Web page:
Friday, October 2, 2015

Backstage Pass October: Lukas Draxl

Somebody's Waiting To Meet You Backstage!

Once He's Had His Coffee, Meet Lukas  Draxl!

So, What Do You Work On?

That'd be

If you'd like to take a look, check it:

Other Hobbies and Obsessions

Gaming and attending conventions whenever possible. And of course,

So, tell me about your early experience. How did you fall in love with telling stories in pictures?

Well, as a kid I already scribbled on and over everything I could find, but that applies to almost every artist I suppose. Once I got wind of the mere existence of comics, I decided to give it a shot myself. I would actually draw entire comic books, mostly about video games I used to play back then and mash 'em up with some other stuff I was into at the time, which included a Worms/Bionicles crossover at some point. No joke. I wish I'd still have those, come to think of it. I like looking back at older works and see my progression in action so to speak.
So anyway, I started creating comics when I got my first job at a local museum as a guard. Needless to say it was boring as all nobs, so I began bringing a sketchbook with me, paying attention to visitors and sketching them. It dawned on me that everyday life can be pretty damn funny when you look at it through the lens of a bored dude, so I started scribbling strips and actively developing a style that would be easy to draw, yet pleasant to look at. I used the (admittedly limited) programming skills I acquired in my education as a graphic designer to build a small website and started drawing comics, one strip a week every Tuesday. I kept updating the website when and wherever I could, got better at both drawing and programming, got a better job as a graphic designer and just last year I managed to increase my output to two strips a week. So …. yeah. What started as a means to carry me over a boring day of guarding paintings soon developed into a rather successful strip. Nothing massive like PvP, but with a very dedicated core fanbase nonetheless, of which I'm rather proud :)

Can you tell me about your typical day or drawing session? How does your working process flow?

A typical drawing session usually takes place after a long day at work (and a few hours of dicking around on social media and catching up with my favourite webcomics. I usually start drawing every Monday and Thursday around 7 or 8 pm. Late, I know. But my work (and, admittedly, my laziness) doesn't allow me to start any sooner. Oh well.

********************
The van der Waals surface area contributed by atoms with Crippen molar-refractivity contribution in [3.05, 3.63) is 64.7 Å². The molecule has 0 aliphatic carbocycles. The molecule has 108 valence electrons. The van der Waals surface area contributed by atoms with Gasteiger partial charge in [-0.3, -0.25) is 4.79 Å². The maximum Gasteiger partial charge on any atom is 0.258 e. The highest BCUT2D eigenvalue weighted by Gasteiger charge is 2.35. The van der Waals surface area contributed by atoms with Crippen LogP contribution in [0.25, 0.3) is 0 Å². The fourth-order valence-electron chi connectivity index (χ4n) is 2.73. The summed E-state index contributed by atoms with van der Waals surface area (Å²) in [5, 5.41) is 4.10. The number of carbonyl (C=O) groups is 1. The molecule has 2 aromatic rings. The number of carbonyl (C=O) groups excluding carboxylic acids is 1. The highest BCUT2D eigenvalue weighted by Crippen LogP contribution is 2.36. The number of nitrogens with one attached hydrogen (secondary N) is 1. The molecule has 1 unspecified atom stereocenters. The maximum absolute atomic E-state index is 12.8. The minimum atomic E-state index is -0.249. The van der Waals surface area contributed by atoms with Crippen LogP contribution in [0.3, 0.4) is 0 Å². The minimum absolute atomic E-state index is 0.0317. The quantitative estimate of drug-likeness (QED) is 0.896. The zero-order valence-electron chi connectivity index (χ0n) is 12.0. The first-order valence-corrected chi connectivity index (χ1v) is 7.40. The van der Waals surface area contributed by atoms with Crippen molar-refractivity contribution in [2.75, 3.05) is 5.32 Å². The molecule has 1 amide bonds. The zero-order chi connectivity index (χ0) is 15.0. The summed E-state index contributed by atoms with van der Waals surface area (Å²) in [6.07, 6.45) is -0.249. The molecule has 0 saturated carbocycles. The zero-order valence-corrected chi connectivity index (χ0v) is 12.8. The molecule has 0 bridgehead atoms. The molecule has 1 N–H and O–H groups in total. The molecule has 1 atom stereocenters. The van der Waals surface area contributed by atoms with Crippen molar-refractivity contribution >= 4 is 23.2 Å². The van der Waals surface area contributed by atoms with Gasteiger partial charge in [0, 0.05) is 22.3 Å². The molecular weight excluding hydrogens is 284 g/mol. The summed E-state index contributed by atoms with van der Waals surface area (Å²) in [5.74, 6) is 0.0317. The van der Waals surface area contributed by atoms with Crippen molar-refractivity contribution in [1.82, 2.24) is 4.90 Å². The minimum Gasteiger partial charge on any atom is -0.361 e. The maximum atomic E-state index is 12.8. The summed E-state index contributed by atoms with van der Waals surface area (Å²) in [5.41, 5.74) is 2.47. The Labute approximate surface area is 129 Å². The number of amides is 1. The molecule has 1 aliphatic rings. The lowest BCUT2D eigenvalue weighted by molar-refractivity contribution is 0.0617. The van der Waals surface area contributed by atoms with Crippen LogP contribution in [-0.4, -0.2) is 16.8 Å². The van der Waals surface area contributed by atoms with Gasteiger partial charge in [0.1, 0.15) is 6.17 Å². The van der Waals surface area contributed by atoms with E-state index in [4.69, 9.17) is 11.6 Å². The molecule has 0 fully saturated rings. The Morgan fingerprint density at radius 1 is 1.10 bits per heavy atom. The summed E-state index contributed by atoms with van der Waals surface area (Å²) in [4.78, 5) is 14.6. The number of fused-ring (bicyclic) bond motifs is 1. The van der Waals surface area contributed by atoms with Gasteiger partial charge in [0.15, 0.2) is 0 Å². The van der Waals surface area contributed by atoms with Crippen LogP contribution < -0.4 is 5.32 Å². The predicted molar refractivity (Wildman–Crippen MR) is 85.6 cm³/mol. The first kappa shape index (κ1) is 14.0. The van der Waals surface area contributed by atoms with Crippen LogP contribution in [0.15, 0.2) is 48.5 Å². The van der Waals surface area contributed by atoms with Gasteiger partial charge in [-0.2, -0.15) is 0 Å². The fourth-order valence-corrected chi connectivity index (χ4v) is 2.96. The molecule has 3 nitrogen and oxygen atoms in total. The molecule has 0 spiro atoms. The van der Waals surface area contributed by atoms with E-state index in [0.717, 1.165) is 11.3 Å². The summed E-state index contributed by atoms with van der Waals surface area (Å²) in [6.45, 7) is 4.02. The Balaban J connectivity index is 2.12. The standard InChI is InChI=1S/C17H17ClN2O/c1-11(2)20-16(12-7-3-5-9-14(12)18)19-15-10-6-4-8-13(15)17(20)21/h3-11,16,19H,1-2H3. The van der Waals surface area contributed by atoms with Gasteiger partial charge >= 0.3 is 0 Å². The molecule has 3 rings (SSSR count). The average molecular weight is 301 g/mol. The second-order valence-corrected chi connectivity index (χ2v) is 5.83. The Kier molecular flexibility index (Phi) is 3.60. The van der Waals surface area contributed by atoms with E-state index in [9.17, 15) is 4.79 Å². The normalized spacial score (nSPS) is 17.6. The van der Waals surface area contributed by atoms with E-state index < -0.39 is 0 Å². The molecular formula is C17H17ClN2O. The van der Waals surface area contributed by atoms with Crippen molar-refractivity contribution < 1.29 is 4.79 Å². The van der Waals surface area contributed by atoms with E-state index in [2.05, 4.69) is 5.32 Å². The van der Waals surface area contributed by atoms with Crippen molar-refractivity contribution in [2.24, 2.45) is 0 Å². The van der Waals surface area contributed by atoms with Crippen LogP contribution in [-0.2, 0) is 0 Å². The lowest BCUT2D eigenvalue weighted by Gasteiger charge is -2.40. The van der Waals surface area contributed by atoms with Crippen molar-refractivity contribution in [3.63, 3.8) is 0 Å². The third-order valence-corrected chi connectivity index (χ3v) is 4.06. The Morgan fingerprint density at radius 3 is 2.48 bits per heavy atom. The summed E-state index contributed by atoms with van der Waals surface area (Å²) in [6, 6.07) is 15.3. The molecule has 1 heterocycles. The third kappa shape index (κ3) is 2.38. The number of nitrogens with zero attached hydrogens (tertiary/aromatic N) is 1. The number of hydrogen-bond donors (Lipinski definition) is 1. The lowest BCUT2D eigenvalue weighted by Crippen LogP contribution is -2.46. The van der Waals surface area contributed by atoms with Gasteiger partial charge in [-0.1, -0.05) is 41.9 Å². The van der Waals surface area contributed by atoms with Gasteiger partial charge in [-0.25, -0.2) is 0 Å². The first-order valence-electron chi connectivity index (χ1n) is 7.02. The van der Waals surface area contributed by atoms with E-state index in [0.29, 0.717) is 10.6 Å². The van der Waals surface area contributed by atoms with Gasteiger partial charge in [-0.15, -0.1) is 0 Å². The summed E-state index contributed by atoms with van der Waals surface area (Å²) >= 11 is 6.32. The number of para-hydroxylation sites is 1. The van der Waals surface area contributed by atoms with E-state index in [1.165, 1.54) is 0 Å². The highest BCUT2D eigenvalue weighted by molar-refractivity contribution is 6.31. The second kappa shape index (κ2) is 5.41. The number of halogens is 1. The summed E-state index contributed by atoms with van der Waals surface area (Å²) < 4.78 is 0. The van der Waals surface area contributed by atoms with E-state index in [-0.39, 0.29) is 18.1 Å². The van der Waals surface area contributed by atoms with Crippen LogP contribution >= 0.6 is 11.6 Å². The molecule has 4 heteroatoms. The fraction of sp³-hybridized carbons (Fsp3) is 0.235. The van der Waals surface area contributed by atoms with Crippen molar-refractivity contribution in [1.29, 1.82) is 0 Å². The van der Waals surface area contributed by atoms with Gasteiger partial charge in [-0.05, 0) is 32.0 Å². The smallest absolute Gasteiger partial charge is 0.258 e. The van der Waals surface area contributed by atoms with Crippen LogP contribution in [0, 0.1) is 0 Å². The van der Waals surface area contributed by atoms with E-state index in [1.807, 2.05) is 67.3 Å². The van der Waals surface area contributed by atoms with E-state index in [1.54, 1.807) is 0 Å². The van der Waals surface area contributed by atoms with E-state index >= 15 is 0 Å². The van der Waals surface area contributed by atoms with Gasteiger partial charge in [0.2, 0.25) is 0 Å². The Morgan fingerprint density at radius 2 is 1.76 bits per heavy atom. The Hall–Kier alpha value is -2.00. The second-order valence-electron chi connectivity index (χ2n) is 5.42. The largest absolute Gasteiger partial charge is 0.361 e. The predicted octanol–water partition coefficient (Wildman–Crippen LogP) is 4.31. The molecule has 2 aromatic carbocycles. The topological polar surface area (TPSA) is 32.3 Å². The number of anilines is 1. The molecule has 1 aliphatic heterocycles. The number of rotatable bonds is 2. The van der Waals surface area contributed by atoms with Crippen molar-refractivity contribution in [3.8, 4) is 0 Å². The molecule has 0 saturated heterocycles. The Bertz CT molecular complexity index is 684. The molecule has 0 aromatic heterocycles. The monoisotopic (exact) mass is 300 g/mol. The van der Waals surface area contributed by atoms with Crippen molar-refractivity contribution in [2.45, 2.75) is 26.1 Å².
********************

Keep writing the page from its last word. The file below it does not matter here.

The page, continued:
Anyway, from scribbling to finishing the shading, I usually draw for two to three, sometimes even four hours straight and follow very specific steps, which I'll elaborate on in your next question, which iiiiiiis ...

Does your production process for a finished piece follow specific steps?

Yes, yes it does. Very specific steps in fact. Honestly, I only settled on my current workflow about a year ago.
So anyway, I always start by laying out my speech bubbles, so I won't use up too much space or have to cover my artwork with dialogue, an incredibly useful trick I only figured out after reading How to make Webcomics (I could still punch myself for not thinking of that sooner), a book that I wholeheartedly recommend to every webcomic artist, beginner or not.
Either way, after that's done, I knock down the visibility of the dialogue layer to see what I'm drawing underneath. Then I start scribbling panel by panel, followed by inks, then flats, then shading and last but not least, by translating the English dialogue into German on a duplicate text layer. I save each version as a jpg, upload it to my cloud storage in order to upload it to my website from work over my morning coffee the next day.
 Every single strip I draw follows this workflow. Since I've got multiple subseries of strips (Actual Conversations with my Girlfriend, Fun with Hitler, Mave, whathaveyou) that all start with a different opening panel, I've set up panel templates to help me save some time. That's also the reason why almost every strip follows the same panel layout. This also helps me automate many processes like automatically creating thumbnails for my archive and restructuring the strip for Tapastic via auto actions in Manga Studio. I streamlined my workflow as much as possible as you can see.

What media do you work in to produce your project?

I work exclusively with digital media these days – to be more specific, I use Manga Studio 5 on a Yiynova MSP19u+ on my PC and on a Surface Pro 3 on travels. I've grown very fond of those tools, to the point where working in physical media feels rather awkward to me these days.

Can you tell me about your storytelling process? Do you prefer to script your stories, fly by the seat of your pants, or somewhere in between?